Labor groups protested at the Executive Yuan after a Constitutional Court Interpretation voided a law that gave female employees special treatment regarding night shifts. In response, the government said protection for female workers would not be affected.
On Aug. 20, the Constitutional Court released Interpretation No. 807, which declared the first part of Article 49 of the Labor Standards Act unconstitutional. The article states: "An employer shall not make his /her female worker perform her work between ten o'clock in the evening and six o'clock in the following morning." On Aug. 27, labor groups protested at the Executive Yuan, saying the interpretation worsens the labor position of female workers.
Chiu Yu-hung, Secretary-General, Taoyuan City General Union:” (The judge) completely ignored this. Why can't we all rise higher together, instead of all being dragged down together?”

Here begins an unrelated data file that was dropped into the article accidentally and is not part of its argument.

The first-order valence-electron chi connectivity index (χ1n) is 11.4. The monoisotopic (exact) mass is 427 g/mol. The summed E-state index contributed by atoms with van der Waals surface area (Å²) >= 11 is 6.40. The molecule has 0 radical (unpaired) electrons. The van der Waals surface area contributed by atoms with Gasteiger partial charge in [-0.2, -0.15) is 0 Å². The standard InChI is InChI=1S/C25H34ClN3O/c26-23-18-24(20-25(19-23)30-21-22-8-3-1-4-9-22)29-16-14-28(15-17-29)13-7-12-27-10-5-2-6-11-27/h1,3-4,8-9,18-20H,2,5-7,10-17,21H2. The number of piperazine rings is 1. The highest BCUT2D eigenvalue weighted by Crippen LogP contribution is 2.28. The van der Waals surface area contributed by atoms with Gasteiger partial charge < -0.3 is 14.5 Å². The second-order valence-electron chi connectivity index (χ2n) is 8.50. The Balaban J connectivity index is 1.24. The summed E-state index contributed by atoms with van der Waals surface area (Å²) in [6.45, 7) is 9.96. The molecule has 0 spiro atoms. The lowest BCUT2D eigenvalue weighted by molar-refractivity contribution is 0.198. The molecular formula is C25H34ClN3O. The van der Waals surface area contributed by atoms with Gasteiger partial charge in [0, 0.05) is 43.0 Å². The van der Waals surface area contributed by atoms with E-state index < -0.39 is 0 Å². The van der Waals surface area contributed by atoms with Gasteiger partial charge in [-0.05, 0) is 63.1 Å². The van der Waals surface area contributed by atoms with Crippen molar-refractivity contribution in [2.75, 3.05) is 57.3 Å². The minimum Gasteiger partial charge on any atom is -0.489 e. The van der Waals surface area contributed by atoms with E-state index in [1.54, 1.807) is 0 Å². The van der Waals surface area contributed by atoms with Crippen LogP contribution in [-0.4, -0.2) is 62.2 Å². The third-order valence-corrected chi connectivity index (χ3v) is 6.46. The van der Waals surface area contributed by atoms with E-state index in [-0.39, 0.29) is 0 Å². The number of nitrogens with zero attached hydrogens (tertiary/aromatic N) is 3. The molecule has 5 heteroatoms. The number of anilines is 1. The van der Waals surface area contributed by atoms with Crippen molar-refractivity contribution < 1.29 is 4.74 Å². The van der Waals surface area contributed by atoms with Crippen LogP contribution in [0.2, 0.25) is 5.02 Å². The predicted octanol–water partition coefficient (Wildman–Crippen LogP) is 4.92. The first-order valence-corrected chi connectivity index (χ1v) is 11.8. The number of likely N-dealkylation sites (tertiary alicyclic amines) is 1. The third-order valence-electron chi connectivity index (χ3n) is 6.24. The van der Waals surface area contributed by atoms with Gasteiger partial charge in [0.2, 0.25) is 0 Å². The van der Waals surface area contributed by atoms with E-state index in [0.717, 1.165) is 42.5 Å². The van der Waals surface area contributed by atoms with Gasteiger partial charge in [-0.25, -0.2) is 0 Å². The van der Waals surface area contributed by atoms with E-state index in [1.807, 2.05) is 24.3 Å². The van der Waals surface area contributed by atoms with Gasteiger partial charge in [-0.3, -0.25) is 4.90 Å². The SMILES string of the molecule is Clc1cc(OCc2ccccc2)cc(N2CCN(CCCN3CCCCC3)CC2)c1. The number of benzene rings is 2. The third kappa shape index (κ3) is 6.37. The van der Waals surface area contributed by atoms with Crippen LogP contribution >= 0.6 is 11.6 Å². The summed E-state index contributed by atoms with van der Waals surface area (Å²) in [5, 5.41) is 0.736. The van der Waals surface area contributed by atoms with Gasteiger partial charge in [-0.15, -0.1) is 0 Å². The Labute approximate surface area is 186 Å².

The groups say the entity that applied for the interpretation did so without the consent of unions, which is not a surprise as the interpretation weakens the position of unions.
Hung Ching-fu, Chair, New Taipei City Trade Union:” It puts unions at a huge disadvantage. You can revise laws to change this, and equal rights are a wonderful thing. However, you need supplementary measures in place. You can't just abolish something with a single word.”
Weng Wei, Lawyer:” You say you're giving workers more freedom. You say you're giving women the right and freedom to pursue work. Take a look at the current situation, will you? Labor and capital aren't coming to the table as equals. The freedom you're giving women is the freedom to self-destruct.”
In response, the Ministry of Labor said protection for female workers would not be affected.
The ministry also said employers still cannot force female workers to work night shifts and unions still have the legal power to negotiate labor conditions and benefits with employers.
In addition, the ministry said it would consult with experts to clarify legal applications